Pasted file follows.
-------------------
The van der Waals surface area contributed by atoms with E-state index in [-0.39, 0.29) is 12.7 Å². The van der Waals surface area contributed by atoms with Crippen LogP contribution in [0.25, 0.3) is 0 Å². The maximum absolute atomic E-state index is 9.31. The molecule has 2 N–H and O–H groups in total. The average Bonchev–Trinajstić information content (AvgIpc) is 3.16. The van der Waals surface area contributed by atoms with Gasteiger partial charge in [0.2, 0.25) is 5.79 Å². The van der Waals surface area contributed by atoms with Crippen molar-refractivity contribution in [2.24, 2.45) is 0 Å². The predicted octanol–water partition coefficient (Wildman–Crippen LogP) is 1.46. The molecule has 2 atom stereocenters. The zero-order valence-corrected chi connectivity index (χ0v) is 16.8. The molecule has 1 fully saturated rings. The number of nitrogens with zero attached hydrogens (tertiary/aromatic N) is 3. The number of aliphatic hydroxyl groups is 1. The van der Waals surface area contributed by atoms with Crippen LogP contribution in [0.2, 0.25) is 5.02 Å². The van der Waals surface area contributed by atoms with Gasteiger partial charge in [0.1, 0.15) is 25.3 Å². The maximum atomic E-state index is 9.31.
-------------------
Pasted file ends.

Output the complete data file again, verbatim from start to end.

The van der Waals surface area contributed by atoms with E-state index in [-0.39, 0.29) is 12.7 Å². The van der Waals surface area contributed by atoms with Crippen LogP contribution in [0.25, 0.3) is 0 Å². The maximum absolute atomic E-state index is 9.31. The molecule has 2 N–H and O–H groups in total. The average Bonchev–Trinajstić information content (AvgIpc) is 3.16. The van der Waals surface area contributed by atoms with Gasteiger partial charge in [0.2, 0.25) is 5.79 Å². The van der Waals surface area contributed by atoms with Crippen molar-refractivity contribution in [2.24, 2.45) is 0 Å². The predicted octanol–water partition coefficient (Wildman–Crippen LogP) is 1.46. The molecule has 2 atom stereocenters. The zero-order valence-corrected chi connectivity index (χ0v) is 16.8. The molecule has 1 fully saturated rings. The number of nitrogens with zero attached hydrogens (tertiary/aromatic N) is 3. The number of aliphatic hydroxyl groups is 1. The van der Waals surface area contributed by atoms with Crippen LogP contribution in [0.2, 0.25) is 5.02 Å². The van der Waals surface area contributed by atoms with Gasteiger partial charge in [0.1, 0.15) is 25.3 Å². The maximum atomic E-state index is 9.31.